Another magazine really sparked my interest in cryptids, in another juvenile science magazine. This one talked about four different cryptids, but I can remember Bigfoot, Chupacabra, Mothman, and Nessie.
The chubacabra. Oh man. This one really gave me that ‘alien fear’ feeling. It was just so, weird. So creepy. It made me feel the way Mothman and the Jersey Devil make me feel. It’s amazing!
The thing is, I don’t have particular interest in actually looking for a chupacabra. Sure, I’d flip out if I actually saw one, but it doesn’t strike me as quite as interesting as Bigfoot, the yeti, or Mothman.
So, now I’d read about the Mothman Prophecy, but not in it’s entirety. I hadn’t learned about shriekers or ‘black man-dragons’ quite yet.
Then started the ‘Computer Era’. Another beast had come to creep into my head at night and grow, gradually, to implant the idea that computers were the new science magazines.
I found a cryptid wiki on one of my many web-searches for Bigfoot and others. I skimmed through the articles, taking in more details about the Skunk Ape of Florida, the Wendigo (which I closed quickly after reading), and others.
The obsession had sparked into a fire. My family joked that I was going to be a cryptozoologist when I grew up. I liked the idea. It sounded like it combined multiple things that I enjoy, such as the unknown, the presence of multiple, exciting worlds, art, writing, journalism, and, of course, cryptids.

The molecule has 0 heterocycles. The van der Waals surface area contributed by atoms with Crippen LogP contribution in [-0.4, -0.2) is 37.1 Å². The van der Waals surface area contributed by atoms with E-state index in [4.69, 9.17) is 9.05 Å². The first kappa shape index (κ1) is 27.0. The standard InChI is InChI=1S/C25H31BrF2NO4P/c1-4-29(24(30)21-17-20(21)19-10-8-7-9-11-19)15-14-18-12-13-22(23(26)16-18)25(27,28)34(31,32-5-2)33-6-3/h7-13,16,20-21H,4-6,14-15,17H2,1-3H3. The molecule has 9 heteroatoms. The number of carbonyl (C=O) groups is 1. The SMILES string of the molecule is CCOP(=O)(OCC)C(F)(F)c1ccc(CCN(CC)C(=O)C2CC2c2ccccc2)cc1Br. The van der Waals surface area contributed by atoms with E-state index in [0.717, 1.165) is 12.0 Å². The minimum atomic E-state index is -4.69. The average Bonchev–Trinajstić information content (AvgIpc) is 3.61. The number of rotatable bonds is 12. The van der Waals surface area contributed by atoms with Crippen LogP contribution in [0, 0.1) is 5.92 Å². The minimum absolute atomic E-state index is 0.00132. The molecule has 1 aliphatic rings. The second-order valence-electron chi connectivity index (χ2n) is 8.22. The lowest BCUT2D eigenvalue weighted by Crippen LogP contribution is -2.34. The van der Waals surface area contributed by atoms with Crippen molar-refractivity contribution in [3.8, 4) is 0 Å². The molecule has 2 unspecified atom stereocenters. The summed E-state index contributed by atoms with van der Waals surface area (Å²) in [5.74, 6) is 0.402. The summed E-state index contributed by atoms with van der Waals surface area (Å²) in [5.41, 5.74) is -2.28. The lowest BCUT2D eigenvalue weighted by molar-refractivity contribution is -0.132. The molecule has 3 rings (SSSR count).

Recently, I found two books on cryptozoology: Mutants and Monsters, and Cryptozoology A-Z. I read the first one, but am still working on the latter.
And, more than ever, do I want to get out there and do something. To make my impression. I know an eye-witness of Bigfoot. I’ve read lots of books and websites, and heard lots of oral legends.
Sometimes it’s easy to tell fact from conspiracy.
Sometimes it’s easy to spot a hoax.
Maybe not, but I’ve got the credentials to become a cryptozoologist: None. Cryptozoologists are rarely even recognized as scientists, and when they are, it’s because they studied zoology for background knowledge, or just had an interest in ordinary animals to begin with.
But most of my obsessions are with the extraordinary, the abnormal.
And I’m coming, Bigfoot, I’m coming.